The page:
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Call for Articles: Special Issue on Fat Oppression of the Fat Studies Journal will Include a Second Issue

CFP—Special Issue of Fat Studies: An Interdisciplinary Journal of Body Weight and Society on Fat Oppression Part 2, edited by Ariane Prohaska and Jeannine A. Gailey

To be considered for inclusion in part 2 of this special issue, please send a 200-250 word abstract and a current CV to Ariane Prohaska (aprohaska@ua.edu) or Jeannine Gailey (j.gailey@tcu.edu) by March 15, 2018.  Letters of invitation will be sent by April 15, 2018. Abstract acceptance does not guarantee your manuscript will be accepted; all manuscripts will undergo a refereed peer review process. Any questions about the topic can also be directed to us via e-mail.

This special issue of Fat Studies: An Interdisciplinary Journal of Body Weight and Society explores issues around fat oppression. The editors invite papers on a variety of topics that address, for example, fatness as a dimension of inequality (e.g. discrimination in jobs, education, and public spaces) that intersects with other inequalities (race, class, gender, ability, sexuality, etc.), the theorizing of fat/fatness or “obesity” as deviant and the consequences on the physical/mental health of fat people, and violence against fat people.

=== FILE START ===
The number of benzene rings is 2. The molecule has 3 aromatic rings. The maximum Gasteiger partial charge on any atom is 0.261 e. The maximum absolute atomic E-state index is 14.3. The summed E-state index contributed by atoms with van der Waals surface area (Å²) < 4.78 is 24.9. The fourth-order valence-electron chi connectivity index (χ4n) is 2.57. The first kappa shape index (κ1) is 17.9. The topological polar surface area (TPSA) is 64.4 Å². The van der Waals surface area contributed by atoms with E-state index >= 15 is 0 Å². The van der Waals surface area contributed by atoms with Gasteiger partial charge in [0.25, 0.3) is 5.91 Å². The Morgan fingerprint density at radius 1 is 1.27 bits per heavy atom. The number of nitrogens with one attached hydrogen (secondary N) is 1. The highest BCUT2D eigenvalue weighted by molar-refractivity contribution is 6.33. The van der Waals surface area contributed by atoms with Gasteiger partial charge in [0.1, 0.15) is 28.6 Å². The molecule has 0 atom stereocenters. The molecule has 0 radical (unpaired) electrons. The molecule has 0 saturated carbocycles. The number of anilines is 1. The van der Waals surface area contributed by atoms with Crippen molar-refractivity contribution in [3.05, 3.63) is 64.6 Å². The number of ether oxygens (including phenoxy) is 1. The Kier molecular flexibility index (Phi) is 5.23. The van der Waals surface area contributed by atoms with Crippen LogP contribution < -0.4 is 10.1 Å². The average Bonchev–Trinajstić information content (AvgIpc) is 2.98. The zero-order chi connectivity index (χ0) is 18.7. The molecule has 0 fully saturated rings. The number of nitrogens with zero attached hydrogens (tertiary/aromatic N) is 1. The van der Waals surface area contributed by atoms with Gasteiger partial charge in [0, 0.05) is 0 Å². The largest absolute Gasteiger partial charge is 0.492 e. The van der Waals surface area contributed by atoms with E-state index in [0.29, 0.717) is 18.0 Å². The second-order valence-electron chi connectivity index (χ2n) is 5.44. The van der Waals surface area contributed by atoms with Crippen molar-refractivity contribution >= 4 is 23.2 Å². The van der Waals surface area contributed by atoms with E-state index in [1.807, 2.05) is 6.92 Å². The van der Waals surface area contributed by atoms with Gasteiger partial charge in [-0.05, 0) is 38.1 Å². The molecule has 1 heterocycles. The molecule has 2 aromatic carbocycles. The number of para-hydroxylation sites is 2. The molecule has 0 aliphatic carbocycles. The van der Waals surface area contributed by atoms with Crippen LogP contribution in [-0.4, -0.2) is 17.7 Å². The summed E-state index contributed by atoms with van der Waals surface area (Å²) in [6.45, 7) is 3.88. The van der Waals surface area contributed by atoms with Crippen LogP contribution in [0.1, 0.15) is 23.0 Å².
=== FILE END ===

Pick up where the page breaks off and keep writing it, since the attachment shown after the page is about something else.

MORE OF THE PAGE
Potential topics might include, but are not limited to:

  • Stereotypes of fat people and their consequences
  • Fat children: bullying, stigma, and outcomes
  • Intimate partner violence and fat bodies
  • Fat oppression in medicine/pharmaceutical industry
  • Sexual assault/rape of fat bodies
  • Media representations of fat people
  • The history of fat oppression
  • Public policy and fat bodies
  • The diet industry and fat bodies
  • Fat activism
  • Resilience in the face of fat oppression

 

Final submissions should be between 3000-6000 words, including all notes and references, and should be received by July 15th, 2018. If you wish to include reproductions of visual images with your essay, you will need to receive permission to do so from the artists/copyright holders of the image(s).  All authors will need to sign a form that transfers copyright of their article to the publisher, Taylor & Francis/Routledge.